For instance: why does the man in the group or family always go to refill the water bottles at station halts, when water collection in the home is always the woman's job? Just look at the agitated bustle around the station taps - no woman would want to elbow her way into such a throng. Stops at stations can be short and unpredictable; leaping onto an already moving train is a decidedly male bravado trait, the trick being to let the train pick up to walking speed before hopping aboard with a look of unconcerned detachment.

Used Bisleri bottles are the commonest vessel for collecting station water, although the plastic, insulated flasks bristling with adjustable straps and measuring half a metre in each direction and carrying half an egg cupful of water are also popular.

Even when taking a three hour trip by train, Indians bring plentiful food supplies with them. An overnight ride for a family involves loading bags stuffed with tiffin tins of prepared meals, cloth-wrapped chappatis by the hundred, numerous packets of Indian sweets, nuts, bananas plus a flotilla of water bottles.

Taking my seat at Jhansi on a train which had begun its journey in Delhi, I needed to ask my neighbours to reclaim and rearrange their bags so that my chosen top berth was available for reclining. It's only this top bunk in second class sleepers which is free during the day, and on a long journey (Jhansi to Margao is 36 hours) it provides more variation for movement.

Once darkness comes and travellers retire to their berths (the backrest of the bottom seat folds up to provide the middle berth place) you can see the other component of family life: bedtime rituals. Typically, this involves spending thirty minutes in the toilet while cleaning the teeth and gargling, retching and snorting the throat and nose clear, followed by elaborate wrapping with multiple layers of blankets (even in the South) and hourly adjustment of children and checking of chained and locked baggage. By midnight (unless a group of men have started a game of cards in the next compartment) there will usually be perfect peace. Until six in the morning, when it all works again in reverse.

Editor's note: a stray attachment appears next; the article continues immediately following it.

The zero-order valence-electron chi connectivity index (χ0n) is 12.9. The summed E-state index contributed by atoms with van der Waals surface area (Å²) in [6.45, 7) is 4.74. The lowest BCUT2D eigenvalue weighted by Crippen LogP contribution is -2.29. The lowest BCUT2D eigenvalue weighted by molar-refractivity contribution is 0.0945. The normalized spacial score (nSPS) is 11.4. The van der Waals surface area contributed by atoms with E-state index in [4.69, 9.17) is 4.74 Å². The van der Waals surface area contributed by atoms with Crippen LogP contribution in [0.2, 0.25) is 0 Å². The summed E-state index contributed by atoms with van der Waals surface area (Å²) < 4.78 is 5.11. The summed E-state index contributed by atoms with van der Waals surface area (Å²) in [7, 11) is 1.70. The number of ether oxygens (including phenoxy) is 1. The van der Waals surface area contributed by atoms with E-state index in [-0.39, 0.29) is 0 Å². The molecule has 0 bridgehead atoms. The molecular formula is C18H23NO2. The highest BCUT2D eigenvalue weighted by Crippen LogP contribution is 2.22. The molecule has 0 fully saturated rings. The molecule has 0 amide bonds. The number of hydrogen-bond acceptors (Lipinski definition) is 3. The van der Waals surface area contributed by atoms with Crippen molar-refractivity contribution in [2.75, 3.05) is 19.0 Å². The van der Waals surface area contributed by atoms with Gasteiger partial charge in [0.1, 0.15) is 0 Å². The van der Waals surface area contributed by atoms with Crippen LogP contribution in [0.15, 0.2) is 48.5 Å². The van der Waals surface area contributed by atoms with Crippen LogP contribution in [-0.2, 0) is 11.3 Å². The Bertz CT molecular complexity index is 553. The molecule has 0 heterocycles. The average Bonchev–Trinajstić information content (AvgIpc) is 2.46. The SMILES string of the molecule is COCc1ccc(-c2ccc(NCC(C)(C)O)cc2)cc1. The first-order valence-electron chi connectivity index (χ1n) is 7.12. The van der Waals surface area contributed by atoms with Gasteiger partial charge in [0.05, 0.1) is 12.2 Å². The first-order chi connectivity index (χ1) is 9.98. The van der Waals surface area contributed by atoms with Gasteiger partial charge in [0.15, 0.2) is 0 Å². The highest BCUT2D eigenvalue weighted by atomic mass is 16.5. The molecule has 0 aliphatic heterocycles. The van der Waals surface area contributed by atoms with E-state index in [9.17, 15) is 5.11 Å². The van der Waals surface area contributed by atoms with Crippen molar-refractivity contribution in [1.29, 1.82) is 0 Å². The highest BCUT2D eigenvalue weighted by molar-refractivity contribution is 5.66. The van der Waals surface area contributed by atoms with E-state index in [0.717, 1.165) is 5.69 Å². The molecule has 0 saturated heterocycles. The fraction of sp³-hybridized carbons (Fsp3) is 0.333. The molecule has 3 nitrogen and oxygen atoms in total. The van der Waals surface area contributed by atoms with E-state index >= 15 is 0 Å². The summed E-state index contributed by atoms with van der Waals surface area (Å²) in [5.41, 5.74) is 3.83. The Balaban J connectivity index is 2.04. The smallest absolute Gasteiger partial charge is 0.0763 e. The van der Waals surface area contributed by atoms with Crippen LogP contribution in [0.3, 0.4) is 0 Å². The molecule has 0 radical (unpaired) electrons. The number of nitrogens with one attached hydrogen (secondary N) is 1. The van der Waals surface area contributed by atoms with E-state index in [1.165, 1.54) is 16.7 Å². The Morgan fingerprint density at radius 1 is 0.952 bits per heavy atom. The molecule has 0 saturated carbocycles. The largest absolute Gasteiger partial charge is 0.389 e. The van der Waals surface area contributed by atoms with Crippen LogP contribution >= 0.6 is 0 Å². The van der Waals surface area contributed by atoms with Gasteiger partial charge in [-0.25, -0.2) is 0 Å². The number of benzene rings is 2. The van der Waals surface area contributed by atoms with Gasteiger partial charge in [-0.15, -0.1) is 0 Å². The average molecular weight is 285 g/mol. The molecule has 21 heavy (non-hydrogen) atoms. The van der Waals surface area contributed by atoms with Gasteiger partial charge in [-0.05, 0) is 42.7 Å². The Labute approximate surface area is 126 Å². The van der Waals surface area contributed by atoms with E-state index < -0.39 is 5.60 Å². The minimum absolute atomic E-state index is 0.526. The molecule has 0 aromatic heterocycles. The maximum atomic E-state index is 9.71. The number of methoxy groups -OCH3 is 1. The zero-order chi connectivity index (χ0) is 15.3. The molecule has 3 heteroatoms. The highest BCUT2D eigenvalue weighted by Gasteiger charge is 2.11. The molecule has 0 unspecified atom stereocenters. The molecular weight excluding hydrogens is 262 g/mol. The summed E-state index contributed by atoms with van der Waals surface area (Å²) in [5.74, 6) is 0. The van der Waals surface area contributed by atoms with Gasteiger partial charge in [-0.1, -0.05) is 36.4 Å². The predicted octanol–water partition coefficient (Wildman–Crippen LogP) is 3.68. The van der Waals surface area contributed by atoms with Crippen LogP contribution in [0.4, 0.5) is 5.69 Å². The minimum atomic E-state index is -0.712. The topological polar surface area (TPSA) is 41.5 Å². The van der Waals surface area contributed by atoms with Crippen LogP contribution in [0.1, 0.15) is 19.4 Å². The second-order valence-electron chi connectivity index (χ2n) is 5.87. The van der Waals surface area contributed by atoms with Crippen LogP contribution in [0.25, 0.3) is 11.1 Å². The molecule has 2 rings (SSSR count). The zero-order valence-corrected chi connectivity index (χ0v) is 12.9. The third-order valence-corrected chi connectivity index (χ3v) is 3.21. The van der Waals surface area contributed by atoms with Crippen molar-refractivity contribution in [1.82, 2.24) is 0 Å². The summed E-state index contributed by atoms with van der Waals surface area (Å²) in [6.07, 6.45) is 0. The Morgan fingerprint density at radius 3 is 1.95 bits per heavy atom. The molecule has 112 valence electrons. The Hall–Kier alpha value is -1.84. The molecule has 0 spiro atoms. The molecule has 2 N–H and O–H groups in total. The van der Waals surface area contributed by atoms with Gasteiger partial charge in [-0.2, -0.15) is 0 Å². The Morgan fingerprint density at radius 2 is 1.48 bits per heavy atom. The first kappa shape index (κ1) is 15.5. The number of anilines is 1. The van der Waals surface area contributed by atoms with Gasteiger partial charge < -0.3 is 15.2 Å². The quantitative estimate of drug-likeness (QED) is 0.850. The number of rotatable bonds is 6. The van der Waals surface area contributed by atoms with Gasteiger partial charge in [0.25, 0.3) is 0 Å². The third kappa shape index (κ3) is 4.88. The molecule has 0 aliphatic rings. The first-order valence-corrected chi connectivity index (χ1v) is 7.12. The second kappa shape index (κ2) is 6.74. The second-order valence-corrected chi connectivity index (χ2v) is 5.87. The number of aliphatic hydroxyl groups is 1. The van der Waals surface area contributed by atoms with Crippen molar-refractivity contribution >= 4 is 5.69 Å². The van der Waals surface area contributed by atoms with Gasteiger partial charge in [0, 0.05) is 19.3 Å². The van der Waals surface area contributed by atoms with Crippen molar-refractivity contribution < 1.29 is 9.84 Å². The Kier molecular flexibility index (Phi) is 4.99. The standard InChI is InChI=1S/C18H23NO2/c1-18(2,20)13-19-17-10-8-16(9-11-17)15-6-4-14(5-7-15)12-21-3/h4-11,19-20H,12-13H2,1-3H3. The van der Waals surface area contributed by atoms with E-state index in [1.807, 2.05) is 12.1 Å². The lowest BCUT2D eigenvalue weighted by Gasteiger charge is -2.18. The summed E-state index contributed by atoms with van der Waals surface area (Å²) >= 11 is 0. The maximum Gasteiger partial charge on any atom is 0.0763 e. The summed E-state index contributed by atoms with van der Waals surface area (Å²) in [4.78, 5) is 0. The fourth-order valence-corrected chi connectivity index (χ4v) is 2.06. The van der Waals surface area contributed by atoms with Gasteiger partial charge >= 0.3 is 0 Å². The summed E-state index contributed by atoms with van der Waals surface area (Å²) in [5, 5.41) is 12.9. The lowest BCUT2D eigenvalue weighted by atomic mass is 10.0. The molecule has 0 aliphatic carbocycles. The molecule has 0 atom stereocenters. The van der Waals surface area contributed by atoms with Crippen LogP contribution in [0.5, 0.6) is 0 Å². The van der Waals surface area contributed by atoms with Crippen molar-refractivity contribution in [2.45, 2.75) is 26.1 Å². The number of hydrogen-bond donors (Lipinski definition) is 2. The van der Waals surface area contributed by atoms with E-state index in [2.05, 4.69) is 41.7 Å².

22 December 2003

Uttaranchal Hills.

The day's heat goes with the sun, and after a filling dinner there remains little to do in Binsar. There's a ban on the use of electricity inside the sanctuary (26kms. from Almora) and life at both the Forest Rest House and the Tourist Rest House becomes a quieter affair after sunset. I was staying in the TRH for a week, the only guest most times, and I adjusted to winding down after my dal and veggies to write by the light of two candles, or to listen to the sounds of the forest mixed with something from my CD collection.